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Genesis 1:1–2:4a

June 9, 2014

One could argue that this is the most important chapter in the Bible. It sets the stage for all that follows. It gives us the worldview assumed by the rest of the biblical writers. It is also beautifully sublime and profound. Scholars and believers will never finish plummeting the depths that are here.

As I now re-read it, a few aspects catch my attention:

First, I am struck by how poetic and lyrical it is. Clearly this is not meant to be a scientific description of the beginnings of the universe. The author is not at all bothered that this chapter contradicts (on a literal level) some of the things that are said in the second chapter (for instance, when plants, animals and Adam were created). Those who try to make the opening chapters of Genesis conform to scientific knowledge of the world are misguided. The author’s purpose is to tell us the relationship between God and the world, not literally how and when everything got made.

I am struck by the name of God: Elohim (this is the Hebrew word translated as “God” in our English Bibles). Elohim literally means “gods.” It is a word in the plural form. Why would the author use a plural word/name for God? Two possibilities come to my mind. First, the author wants to use the broadest word for God possible, a word that encompasses everyone’s concept of God. This is not just the God of the Israelites; this is the God of everyone and every culture. Second, it may be that the author thinks of God as being plural as well as one at the same time. God has within God’s self a plurality, an internal dialogue and relationship (for instance, “Let us make humankind in our image, according to our likeness”).

I am struck by how God creates: by speaking. Words create reality. There is something profound here that is hard to grasp. Perhaps one way to say it would be: language creates reality; until we can name things, they do not exist. Even the stories we tell each other–true stories as well as fictional stories–create reality. They order chaos. They make sense of the constant moments of jumbled experience. To say that all that exists came into being through speaking is perhaps as close to the truth as we can ever get.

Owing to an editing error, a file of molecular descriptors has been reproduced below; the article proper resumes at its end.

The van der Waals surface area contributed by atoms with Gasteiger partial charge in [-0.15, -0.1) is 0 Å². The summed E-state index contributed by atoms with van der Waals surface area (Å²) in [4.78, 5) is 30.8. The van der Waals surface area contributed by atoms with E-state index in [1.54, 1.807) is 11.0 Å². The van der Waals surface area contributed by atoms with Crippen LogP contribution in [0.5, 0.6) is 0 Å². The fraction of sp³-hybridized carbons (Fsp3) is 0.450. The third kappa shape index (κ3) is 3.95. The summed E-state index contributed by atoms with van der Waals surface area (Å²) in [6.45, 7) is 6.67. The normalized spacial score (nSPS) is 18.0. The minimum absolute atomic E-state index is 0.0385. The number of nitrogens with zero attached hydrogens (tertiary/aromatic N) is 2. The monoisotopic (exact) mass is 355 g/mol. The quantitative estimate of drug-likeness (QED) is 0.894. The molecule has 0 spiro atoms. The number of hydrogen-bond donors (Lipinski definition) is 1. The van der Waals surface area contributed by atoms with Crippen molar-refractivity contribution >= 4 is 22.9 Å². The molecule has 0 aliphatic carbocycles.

I am struck that verses 29-30 make humans, as well as all animals, into vegetarians. The author wants to picture primordial reality as having no violence at all. The breath of life is not to be taken from anything. Only plants (which in the author’s view do not have the breath of life) may be eaten. Human beings eating animals, and animals eating each other, is not described until after humanity has brought disobedience into the world. Again, this is not literal history. Lions were never vegetarians. But the author’s point is that God’s creation ought to be and ideally is nonviolent. (Interestingly, Israel’s neighbors described the creation of the world as being the result of a war between divine forces. Israel rejected this view of the basis of reality and chose nonviolence as the basis of reality.)

I am struck that all of creation is good–very good–but it is not divine. Israel’s neighbors considered nature itself to be divine. Each thing in nature had divinity (a god) living within it. But the Israelites saw reality differently. God is beyond nature. God is the ground of all being without being nature itself. This is an extremely important point (which we are constantly forgetting). This means that we humans are not God, nor are we in any sense divine. We reflect God, and carry out God’s work of caring for and overseeing creation, but we are not divine. Nor is nature divine. This means we have no power to manipulate God. God is with creation, suffuses it with life and sustains it in every moment, but is not contained within it. Incidentally, such a view of nature allowed science to develop.

I am struck that God rests. Resting is part of the “nature” of God, and God has put rest within creation itself. When we do not regularly rest, we are at odds with nature, and no longer reflect God. Those who do not properly rest make themselves into false gods.

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